Maximinus Thrax (ePub)
From Common Soldier to Emperor of Rome
Maximinus was a half-barbarian strongman 'of frightening appearance and colossal size' who could smash stones with his bare hands and pull fully laden wagons unaided. Such feats impressed the emperor Severus who enlisted him into the imperial bodyguard whereupon he embarked on a distinguished military career. Eventually he achieved senior command in the massive Roman invasion of Persia in 232 and three years later became emperor himself in a military coup. Supposedly over seven feet tall (it is likely he had a pituitary disorder), Maximinus was surely one of Rome's most extraordinary emperors. He campaigned across the Rhine and Danube for three years until a rebellion erupted in Africa and the snobbish senate engaged in civil war against him. This is a narrative account of the life and times of Maximinus, from his humble origins up to and beyond the civil war of 238, written for enthusiasts of Roman history and warfare.
In the tumultuous third century of the common era, with the “barbarians” attacking the borders, the Roman empire desperately needed capable generals to lead her armies. Not infrequently, these generals were acclaimed “emperor” by their armies. Maximinus Thrax was one of the more fascinating of these general-emperors.Dr John Viggers, Freelance
Maximinus Thrax (it means big-small man of Thrace), was reportedly half barbarian. He joined the Roman army as a common soldier, and came to the Emperor’s attention because of his size. He was reputedly almost 8 feet tall due to a pituitary disease which causes gigantism, a large jaw, and coarse bony facial ridges, all of which appear on coins with his image.
Maximinus rose in the army ranks due to his prodigious strength, bravery, and military ability. He became the general of the entire Roman army, and eventually overthrew his predecessor emperor, Alexander Severus, who was beloved by the people, but militarily incompetent.
Maximinus successfully campaigned against the Germanic tribes, attacking deeply into their territory, and modern archeology has found a battlefield (“The Harzhorn”) hundreds of kilometers further to the east than where Roman armies were thought to have campaigned.
Unfortunately, the costs of defending the empire required revenue raising measures which were deeply unpopular with the Roman people, and civil war resulted. After 4 years as emperor Maximinus was murdered, during a particularly vicious siege of the Roman city of Aquileia. Maximinus never set foot in Rome.
As a non expert reader, I found that this book thoroughly covered the subject, and was well written and thought provoking. There is a very interesting discussion about the requirements of leadership, including the roles of ruthlessness, brutality and terror, all which were characteristics of Maximinus Thrax, and had resonance in Macchiavelli’s writings and Nazi philosophy.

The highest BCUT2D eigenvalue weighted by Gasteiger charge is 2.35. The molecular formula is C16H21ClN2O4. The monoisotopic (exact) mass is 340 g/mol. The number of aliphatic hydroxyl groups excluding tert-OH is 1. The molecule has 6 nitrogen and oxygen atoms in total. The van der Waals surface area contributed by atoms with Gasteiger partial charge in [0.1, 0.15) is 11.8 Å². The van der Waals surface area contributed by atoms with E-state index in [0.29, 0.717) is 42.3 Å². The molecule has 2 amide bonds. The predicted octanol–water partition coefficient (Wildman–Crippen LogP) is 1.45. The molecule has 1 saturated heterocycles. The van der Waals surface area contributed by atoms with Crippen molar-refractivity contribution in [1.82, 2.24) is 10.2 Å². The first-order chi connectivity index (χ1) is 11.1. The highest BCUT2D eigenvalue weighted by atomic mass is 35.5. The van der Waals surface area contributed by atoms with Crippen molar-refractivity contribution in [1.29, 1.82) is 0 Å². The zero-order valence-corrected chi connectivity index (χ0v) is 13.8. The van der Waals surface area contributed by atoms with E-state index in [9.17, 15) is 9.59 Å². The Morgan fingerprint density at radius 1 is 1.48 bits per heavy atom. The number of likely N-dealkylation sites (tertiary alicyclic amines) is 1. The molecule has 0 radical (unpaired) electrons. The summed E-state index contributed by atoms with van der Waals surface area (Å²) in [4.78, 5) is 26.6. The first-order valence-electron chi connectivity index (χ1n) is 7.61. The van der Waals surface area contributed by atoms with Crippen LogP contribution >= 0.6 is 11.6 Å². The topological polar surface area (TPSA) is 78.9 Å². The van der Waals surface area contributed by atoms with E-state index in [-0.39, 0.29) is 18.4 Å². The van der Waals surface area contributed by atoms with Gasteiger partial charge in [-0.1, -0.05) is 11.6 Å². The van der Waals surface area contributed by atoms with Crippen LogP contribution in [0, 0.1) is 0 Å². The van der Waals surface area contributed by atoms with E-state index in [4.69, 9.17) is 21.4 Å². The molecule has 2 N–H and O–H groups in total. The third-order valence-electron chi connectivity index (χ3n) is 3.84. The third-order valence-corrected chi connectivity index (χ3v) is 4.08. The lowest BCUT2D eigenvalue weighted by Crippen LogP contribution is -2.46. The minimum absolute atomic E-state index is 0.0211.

This is another terrific read from Pen and Sword.
This is not a straightforward biography, but delves deep into the much-neglected history of the early 3rd century AD, drawing on all available sources of evidence and assessing their reliability. The book covers a wealth of topics and is extremely well researched and referenced. It is one of those books where you are not irritated by the clunkiness of the prose or the affectation of the author – instead, the text flows beautifully, making it a joy to read. This is potentially a prize-winning book that deserves to have an extensive readership and to be translated widely.Adkins History
Five stars for a volume that I can warmly recommend for fans of Harry Sidebottom’s novels. I can also recommend it for anyone wanting to learn about the beginning of the Third Century crisis and anyone wanting to learn about the tremendous but doomed efforts of “the Giant” to hold everything together.Amazon reviewer, JPS
A Great Account about the start of the 3rd Century crisis. 5/5 stars from me.Amazon reviewer
As featured byVaeVictis, March-April 2017
Pearson’s work is a narrative history of the life and times of Maximinus Thrax up to and past his assassination. It reads like a thriller, equipped as it is with various accounts of the treachery and assassination that were central to Roman politics.Thomo's Hole
Pearson covers the subject well, so well and in such an interesting manner that I am now looking for further reading concerning those times. The book itself is a great read and only real world time constraints (my day job) forced me to put it down at night.
My biggest surprise concerning Maximinus is that he has not been the subject of a movie yet.
I can thoroughly recommend this book to anyone who has in interest in these times. I can also thoroughly recommend it to those who you who don’t as I am sure after reading this volume you will be searching for more information about this interesting period.
With the death of Nero by his own shaky hand, the ill-sorted, ill-starred Julio-Claudian dynasty came to an ignominious end, and Rome was up for the taking. This was 9 June, AD 68. The following year, commonly known as the 'Year of the Four Emperors', was probably one of Rome's worst. Nero's death threw up a critical question for the Empire. How could a new man occupy the vacant throne in Rome and establish a new dynasty? This situation had never arisen before, since in all previous successions the new emperor had some relation to his predecessor, but the psychotic and paranoid Nero had done away…By Dr Nic Fields
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